UCD named partner of major European manufacturing consortium

11 Dec 2018

Image: © Denis Starostin/Stock.adobe.com

UCD is the only Irish partner of an EU manufacturing consortium aiming to make competitive and sustainable production on the continent.

The European Institute of Innovation and Technology (EIT) has announced the winner of a pan-European competition, namely its EIT Manufacturing initiative.

The partnership contains 50 universities, companies and research institutions from across 17 different countries. Among the announced partners was University College Dublin (UCD), the only Irish partner in EIT Manufacturing.

The initiative aims to make Europe the global reference for manufacturing innovation with a faster and more efficient uptake of modern technologies, while promoting European values on a world scale.

The UCD bid was led by Prof Denis Dowling, director of the Science Foundation Ireland-funded advanced manufacturing research centre, I-Form. Headquartered at UCD, the centre works with industry to advance the low-cost, low-risk design of new products, and the manufacture of high-value components exhibiting enhanced material performance, while reducing processing times and achieving enhanced process reliability.

As a partner, UCD will apply to leverage an EU fund worth several hundred million euro over a seven-year period, with EIT Manufacturing’s goals for 2030 including the launch of 360 products and services as well as the training and upskilling of 50,000 for the latest manufacturing techniques.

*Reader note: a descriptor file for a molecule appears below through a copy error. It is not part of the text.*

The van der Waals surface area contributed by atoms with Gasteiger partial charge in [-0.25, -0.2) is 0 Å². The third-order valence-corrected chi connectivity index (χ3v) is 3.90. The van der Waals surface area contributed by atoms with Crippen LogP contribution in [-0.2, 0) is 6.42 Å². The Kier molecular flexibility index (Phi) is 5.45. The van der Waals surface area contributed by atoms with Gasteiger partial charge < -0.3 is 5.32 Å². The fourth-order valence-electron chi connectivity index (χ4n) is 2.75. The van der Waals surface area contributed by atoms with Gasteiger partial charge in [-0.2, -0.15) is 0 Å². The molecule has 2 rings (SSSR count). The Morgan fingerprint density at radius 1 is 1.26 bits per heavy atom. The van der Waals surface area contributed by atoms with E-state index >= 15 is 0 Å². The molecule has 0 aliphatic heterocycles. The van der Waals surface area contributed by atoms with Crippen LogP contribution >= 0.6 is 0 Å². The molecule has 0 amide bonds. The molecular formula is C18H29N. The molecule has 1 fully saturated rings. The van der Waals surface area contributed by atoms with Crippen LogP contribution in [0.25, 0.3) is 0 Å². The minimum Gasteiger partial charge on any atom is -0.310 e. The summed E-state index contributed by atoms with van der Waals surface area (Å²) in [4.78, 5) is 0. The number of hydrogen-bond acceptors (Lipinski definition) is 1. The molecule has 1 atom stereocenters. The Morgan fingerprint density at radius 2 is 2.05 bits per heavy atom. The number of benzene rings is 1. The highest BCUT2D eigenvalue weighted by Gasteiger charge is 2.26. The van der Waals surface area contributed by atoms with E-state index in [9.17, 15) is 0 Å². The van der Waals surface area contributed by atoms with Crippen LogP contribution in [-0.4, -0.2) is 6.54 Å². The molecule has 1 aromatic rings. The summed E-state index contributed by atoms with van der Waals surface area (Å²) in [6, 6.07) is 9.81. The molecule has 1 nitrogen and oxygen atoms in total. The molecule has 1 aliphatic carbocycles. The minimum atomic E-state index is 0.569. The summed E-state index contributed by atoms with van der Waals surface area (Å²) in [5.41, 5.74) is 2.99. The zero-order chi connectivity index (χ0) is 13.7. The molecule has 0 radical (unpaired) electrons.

Innovation community

A start-up grant of €4m is being made available to partners to ensure EIT Manufacturing becomes fully operational as soon as possible, and its current funding will increase to a maximum of more than €80m after a few years, depending on their results.

“The newly established innovation community in manufacturing will play a key role in boosting European manufacturing innovation. It aims to achieve this goal by bringing together leading groups from industry, research, academia and finance to work collectively on key manufacturing issues,” Dowling said.

“From an Irish perspective, our participation in this innovation community will help to strengthen our technical skills and innovation through close collaborations with leading manufacturing research centres across Europe.”

Staying with manufacturing, UCD engineering students also got a chance this week to get hands-on experience with industry 4.0 principles, with a demo version of an automated football factory provided by Maxim Integrated Products, which has its European headquarters in Dublin.

Colm Gorey was a senior journalist with Silicon Republic